• April Timeline

    Each month, the Historic Timeline, written by Jerry Neath, examines important events that happened 10, 25, 50, and 100 years ago.

    25 years ago, the 6th Annual Miss Oregon Pageant was held. Do you remember who was crowned Miss Oregon?
    Click 'Read More' to find out.
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  • Take a 360º Tour

    You can't be there in person, but you can now take a tour of the OAHS Museum Online!

    360º photos courtesy of Chad Wachtl.
    Click 'Read More' to explore now.
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  • Museum Closed

    The OAHS museum will be temporarily closed to the public effective immediately.
    We want to keep everyone safe during this challenging time.

    Please visit our Facebook Page to stay in touch.
    We will respond to inquiries.
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CATHERINE CHRISTENSEN FLINT, Enke (widow) was born March 27, 1853 in Skrobelov, Langeland, Denmark. She was baptized in Skrobelov Church by Pastor Steen and confirmed in 1867 by the same minister. She was married May 7, 1876 in Rudkobing, Langeland to Rasmus Hansen Christensen Flint.

They came to America in 1886 and settled in Rutland, WI. On May 26, 1890 her husband died. They had two children: Carl Christensen (born Nov. 24, 1886) and Alma (born 1889). She was active in organizing the congregation in Oregon in 1896.First Members of the Congregation-1896. St. John’s Lutheran Church 100th Anniversary, 1896-1996, Oregon, WI

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Birgit Rennenkampff made this beautiful dollhouse. This is her extraordinary story. Doll house display

Birgit was born in rural Estonia on July 24 1917. She was the oldest of seven children born to the Welding family. Her father over time was the manager of several large farms. The Weldings belonged to the German minority in Estonia, and Birgit attended the German high school.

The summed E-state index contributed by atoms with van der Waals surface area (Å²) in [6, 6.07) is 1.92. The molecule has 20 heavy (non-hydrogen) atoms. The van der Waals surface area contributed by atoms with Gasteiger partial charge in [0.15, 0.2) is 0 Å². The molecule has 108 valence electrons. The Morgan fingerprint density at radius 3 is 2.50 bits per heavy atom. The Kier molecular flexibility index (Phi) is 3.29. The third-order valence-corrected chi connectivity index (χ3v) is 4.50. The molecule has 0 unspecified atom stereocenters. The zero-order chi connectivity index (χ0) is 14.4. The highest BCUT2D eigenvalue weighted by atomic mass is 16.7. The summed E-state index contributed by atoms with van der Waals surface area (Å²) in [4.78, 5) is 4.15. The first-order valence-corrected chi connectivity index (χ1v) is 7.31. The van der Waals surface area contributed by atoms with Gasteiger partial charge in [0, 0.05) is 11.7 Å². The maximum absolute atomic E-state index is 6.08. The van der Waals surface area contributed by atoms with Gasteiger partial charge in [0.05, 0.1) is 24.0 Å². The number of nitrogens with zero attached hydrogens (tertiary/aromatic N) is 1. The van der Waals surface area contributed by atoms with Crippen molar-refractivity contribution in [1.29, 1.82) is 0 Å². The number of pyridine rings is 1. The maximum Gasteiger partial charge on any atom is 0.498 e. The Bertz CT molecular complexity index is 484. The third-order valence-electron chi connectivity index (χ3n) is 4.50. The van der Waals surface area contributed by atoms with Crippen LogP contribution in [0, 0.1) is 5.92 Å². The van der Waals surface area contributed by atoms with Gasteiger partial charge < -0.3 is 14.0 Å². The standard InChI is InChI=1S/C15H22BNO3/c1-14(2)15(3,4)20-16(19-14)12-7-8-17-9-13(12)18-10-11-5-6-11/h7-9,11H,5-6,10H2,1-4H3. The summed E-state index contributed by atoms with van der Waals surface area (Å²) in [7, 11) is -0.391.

In 1935, she married Andreas Rennenkampff, son of landowners in Wesenberg and a teacher of mathematics. In 1937, their first child, Ingetraud, was born, followed by her brother Jurgen in 1938.

In 1939, as a consequence of the Hitler-Stalin Pact, Estonia became part of the Soviet Union and most of the German population was moved to Western Poland, which became part of Nazi Germany. The family settled in a small Silesian town called Niesky, where Andreas found work as a mathematics teacher. Niesky is quite an unusual place; it is a settlement established in the 18th century by the pietistic sect that called itself ‘Moravian Brotherhood’, and the school where Andreas taught was a boarding school for the sons of the Moravian missionaries.

Brigit Rennenkampff In January 1945 Silesia was conquered by Russian troops, and most of the population fled. Birgit’s family, five children and several other relatives, spent three days on a freight train that ultimately took them to Helmbrechts, a small town in Bavaria, where they stayed for several months. These months, just before and just after the end of the war, were perhaps the hardest period for the surviving civilian population—there was not enough food, nor fuel, nor medical supplies and many people died of commonplace diseases. Birgit lost her husband and the three youngest children. She also lost her parents, who perished during the flight from the East, and two brothers.

In the Summer of 1945 Birgit and her two remaining children traveled North to Bueckeburg, near Hanover, where a number of relatives, all of whom had fled from the East, were settling.